“The public-school model provides the best approach. Early on public education became feminized, thus devalued and underpaid. But it unionized completely. Adjuncts in higher ed should do the same, because barring the passage of the Equal Rights Amendment, no help other than unions awaits them.

“The Adjunct Underclass lists five ways that universities have whittled away teacher pay: fewer people, longer hours; workers redefined as independent contractors; de-bundled professional activities and the creation of paraprofessionals; outsourced non-core functions; replacement of humans and space with technology. And of course, the glut of Ph.D.-credentialed teachers puts downward pressure on pay.

“Yet colleges and universities still crank out Ph.D.s, tens of thousands ever year. And every year many, many of those people don’t get jobs. They join a pool of surplus educational labor that constantly swells: There are more unemployed adjuncts every year, their increasing numbers putting downward pressure on pay.

“Years of study, papers, exams, the dissertation, followed by ferocious competition for academic employment scraps: It’s high time this sector of the work-force unionized widely, got some benefits for its precarious piece-work and recognized that tenure is, for most, an impossible and destructive dream.”

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Commentary Redux:

It is well known that adjunct faculty work without job security, without the benefit of healthcare, and without an ethical living wage. Most universities’ priorities are their development of building projects and technology, renovation of infrastructure, management of revenues and investments and reducing operating costs, administrative/bureaucratic positions and salaries, and athletic programs and their resources…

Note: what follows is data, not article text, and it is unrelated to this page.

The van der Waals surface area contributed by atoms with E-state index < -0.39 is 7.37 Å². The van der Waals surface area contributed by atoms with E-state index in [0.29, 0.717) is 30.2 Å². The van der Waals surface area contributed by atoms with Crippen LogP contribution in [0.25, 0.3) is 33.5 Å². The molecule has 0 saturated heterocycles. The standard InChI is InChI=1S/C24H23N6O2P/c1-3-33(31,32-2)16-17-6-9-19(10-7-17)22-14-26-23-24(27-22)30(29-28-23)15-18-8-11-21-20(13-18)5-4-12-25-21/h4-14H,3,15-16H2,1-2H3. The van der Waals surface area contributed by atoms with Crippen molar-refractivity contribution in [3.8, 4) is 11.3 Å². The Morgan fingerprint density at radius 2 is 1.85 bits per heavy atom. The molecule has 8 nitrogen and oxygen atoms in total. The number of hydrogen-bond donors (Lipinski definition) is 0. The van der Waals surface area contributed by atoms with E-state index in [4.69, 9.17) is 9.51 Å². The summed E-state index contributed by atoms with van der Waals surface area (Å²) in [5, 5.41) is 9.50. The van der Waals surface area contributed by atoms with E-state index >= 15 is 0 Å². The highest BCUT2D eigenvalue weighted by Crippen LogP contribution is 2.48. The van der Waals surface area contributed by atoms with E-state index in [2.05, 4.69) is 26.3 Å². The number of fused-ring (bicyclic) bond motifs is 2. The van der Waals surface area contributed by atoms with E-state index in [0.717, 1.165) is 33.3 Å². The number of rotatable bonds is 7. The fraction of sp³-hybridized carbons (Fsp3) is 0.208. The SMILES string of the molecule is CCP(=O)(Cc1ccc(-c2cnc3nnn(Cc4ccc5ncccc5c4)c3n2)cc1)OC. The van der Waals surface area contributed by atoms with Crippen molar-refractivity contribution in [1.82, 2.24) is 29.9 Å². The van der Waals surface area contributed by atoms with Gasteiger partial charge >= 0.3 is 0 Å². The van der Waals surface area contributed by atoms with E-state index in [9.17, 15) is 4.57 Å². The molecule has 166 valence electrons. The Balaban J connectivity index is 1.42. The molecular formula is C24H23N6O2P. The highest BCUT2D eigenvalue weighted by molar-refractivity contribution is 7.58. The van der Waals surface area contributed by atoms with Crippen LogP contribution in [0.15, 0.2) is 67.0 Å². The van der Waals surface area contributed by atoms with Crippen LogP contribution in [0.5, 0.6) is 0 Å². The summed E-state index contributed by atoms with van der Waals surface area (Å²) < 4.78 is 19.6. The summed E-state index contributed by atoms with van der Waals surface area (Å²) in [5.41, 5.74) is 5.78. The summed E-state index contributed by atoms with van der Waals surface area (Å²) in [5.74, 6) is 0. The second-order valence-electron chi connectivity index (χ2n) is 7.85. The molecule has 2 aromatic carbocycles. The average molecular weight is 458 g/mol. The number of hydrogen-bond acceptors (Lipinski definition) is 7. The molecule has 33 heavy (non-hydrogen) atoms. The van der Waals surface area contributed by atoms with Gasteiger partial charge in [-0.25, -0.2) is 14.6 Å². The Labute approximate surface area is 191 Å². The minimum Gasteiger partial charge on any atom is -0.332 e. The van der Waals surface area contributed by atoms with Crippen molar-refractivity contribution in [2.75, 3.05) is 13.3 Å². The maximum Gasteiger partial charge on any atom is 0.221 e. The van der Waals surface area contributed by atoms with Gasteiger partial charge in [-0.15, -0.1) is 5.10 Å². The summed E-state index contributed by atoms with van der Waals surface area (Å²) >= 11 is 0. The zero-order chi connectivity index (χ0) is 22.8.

There is no equity for adjunct instructors. Courses staffed with contingent adjunct faculty cost the same student tuition and provide the same credits staffed by tenured full-time faculty. Adjunct faculty grade compositions and tests, write recommendations and advise students, devise and develop classes, create lesson plans and course materials and improve curricula, among other unpaid responsibilities. 

There are no due process protections for adjunct faculty. There is no equal pay for equal work. There is no professional advancement. There is no equity in the lack of health insurance and retirement benefits available for adjunct faculty. There is little to no inclusion in the way higher education’s formal decision-making procedures and structures are made. Indeed, adjunct faculty are simply part-time contractors, “lecturers,” or non-essential “marginalized” hires who are disenfranchised from high-level governance and required to carry out most of the responsibilities of the full-time faculty (and sometimes at multiple institutions), but for less than one-fifth of the salary of the full-time faculty and without meaningful job security from one semester to another…

Equally demoralizing is that most full-time faculty do not sympathize with the adjunct faculty’s plight. Adjunct faculty are generally without help in their hardship… What is more, most tenured faculty are unconcerned about the slow moral dissolution of higher education and the threats to their own security, even though these debasing administrative trends and practices persist.